For more than thirty years Stanley Hauerwas, Professor of Theological Ethics at Duke Divinity School, has focused his work on showing how Christian communities are to serve the world. Hauerwas is often wrongly (and much too quickly) dismissed by his critics as sectarian. But the question for Hauerwas is not whether Christians should be engaged with society, but how that engagement should be understood. Far from wanting the Church to turn its back on society, Hauerwas challenges Christians to serve the world through lives of faithful discipleship. This understanding of the fundamental vocation of the Church in the world is the abiding theme of Hauerwas's latest book, Performing the Faith: Bonhoeffer and the Practice of Nonviolence. Though most of the ten chapters develop distinctive themes, each echoes Hauerwas's claim that perhaps the most important contribution of the Church to the world today is to be a community of truth.
Hauerwas's conviction that nonviolence is intrinsic to a life of faithful discipleship is further developed here, first in the opening two chapters which look at the life and work of Dietrich Bonhoeffer. In a fascinating analysis, Hauerwas probes Bonhoeffer's insight that injustice and violence rest on, and are the harvest of, lies; by contrast, a community or social order characterized by peace and nonviolence require people so wholly committed to truthfulness that they refuse to lie. In general, Bonhoeffer claimed that the fundamental mission of the Church was to be the people whose faithfulness to Christ makes God's will visible and comprehensible in the world. Christians are called to be the "body of Christ" inasmuch as through their concrete, historical existence they manifest "God's new will and purpose for humanity." But there is no way for people to know, much less be attracted to, God's salvific will unless there exists a people who refuse to succumb to the distortions and deceptions of the world, a people who refuse to lie. This is a vocation of the Church. In one of the most perceptive passages of the book, Hauerwas notes that "Bonhoeffer was a relentless critic of any way of life that substituted agreeableness for truthfulness." Hauerwas acknowledges that this remains an abiding temptation not only for individuals and societies, but also for churches. In the name of tolerance we refuse to make any substantive claims for truth; indeed, tolerance, not charity, becomes the preeminent Christian virtue. But Hauerwas sees well that the outcome of this position is not the harmonious, peaceable community, but nihilism. "Tolerance becomes indifference and indifference leads to cynicism." Or as Bonhoeffer wrote to German Christians in the early days of Nazism, "All evasion is useless....Only complete truth and truthfulness will help us now."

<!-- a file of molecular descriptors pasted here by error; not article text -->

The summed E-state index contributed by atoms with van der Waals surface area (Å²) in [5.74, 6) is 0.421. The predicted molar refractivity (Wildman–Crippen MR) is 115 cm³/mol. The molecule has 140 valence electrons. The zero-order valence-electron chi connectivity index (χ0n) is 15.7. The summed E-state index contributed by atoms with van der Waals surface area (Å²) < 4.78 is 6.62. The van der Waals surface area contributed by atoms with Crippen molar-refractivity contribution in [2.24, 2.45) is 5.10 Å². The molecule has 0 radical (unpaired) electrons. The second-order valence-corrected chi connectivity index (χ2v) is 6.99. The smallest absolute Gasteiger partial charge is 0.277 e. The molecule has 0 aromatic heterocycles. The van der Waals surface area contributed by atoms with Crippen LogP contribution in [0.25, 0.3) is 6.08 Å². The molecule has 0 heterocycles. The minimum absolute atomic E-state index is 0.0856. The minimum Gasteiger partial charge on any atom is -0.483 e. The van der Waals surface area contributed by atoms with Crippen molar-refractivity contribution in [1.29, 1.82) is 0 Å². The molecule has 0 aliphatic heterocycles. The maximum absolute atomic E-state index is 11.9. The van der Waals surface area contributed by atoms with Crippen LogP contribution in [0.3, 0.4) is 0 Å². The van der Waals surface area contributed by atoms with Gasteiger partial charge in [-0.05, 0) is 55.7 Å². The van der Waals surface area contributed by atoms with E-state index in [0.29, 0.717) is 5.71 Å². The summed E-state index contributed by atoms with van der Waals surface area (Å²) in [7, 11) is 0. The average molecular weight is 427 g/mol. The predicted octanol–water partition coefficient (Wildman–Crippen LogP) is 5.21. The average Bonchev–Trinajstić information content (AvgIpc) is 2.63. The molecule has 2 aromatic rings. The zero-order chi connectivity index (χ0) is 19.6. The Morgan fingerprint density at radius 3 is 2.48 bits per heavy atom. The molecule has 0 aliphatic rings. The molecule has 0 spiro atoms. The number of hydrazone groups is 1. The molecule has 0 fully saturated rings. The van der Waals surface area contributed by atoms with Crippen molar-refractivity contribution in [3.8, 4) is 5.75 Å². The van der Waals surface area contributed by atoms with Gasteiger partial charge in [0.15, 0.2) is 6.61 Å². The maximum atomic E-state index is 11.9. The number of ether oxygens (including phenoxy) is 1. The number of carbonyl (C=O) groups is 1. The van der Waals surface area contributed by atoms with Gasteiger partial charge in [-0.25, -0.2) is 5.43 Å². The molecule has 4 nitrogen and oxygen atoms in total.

Hauerwas returns to this theme in the latter chapters of the book. In "Explaining Christian Nonviolence," he analyzes why for a Christian pacifism involves more than a commitment to nonviolence. The problem with reducing pacifism to nonviolence is that it suggests peace is nothing more than the absence of violence. But the peace that comes from Christ summons one to a comprehensive way of life constituted by an array of practices (e.g., forgiveness, truthfulness, fraternal correction) that make genuine community possible. Following Aquinas, Hauerwas argues that peace is the work of charity, and charity describes a way of life that has been wholly reconfigured by Christ. Thus, pacifism is the vocation not of a heroic few, but the way of life to which every baptized Christian is called. Through the Cross and resurrection of Jesus, an otherwise unthinkable possibility becomes a new and more hopeful way to live.
The penultimate two essays of the book are Hauerwas's response to the attacks of September 11, 2001. He agrees that for many September 11 demonstrated why an absolute commitment to pacifism is not only politically irrelevant, but also morally irresponsible. But the patience amidst suffering that is necessary to sustain a commitment to pacifism serves the world by showing that it is possible, even after a terrorist attack, to find more promising alternatives than violence and revenge. For Christians, the world changed once and for all not on September 11, 2001, but "during the celebration of a Passover in 33 A.D." It is this fact, Hauerwas says, that empowers Christians to imagine more creative and hopeful ways to respond to enemies.
Though some of the essays in the middle section of the book are likely to be too complex for the general reader, this is a book that needs to make its way into the life of the Church. Performing the Faith is a moving, compelling, and challenging book that captures well how the work of Stanley Hauerwas has not only enriched Christian theology, but has also served the Church. More than anything, in Performing the Faith Hauerwas shows that the utmost service of the Church is to be the people who "perform" the love, justice, goodness, and truthfulness of Christ both in and to the world.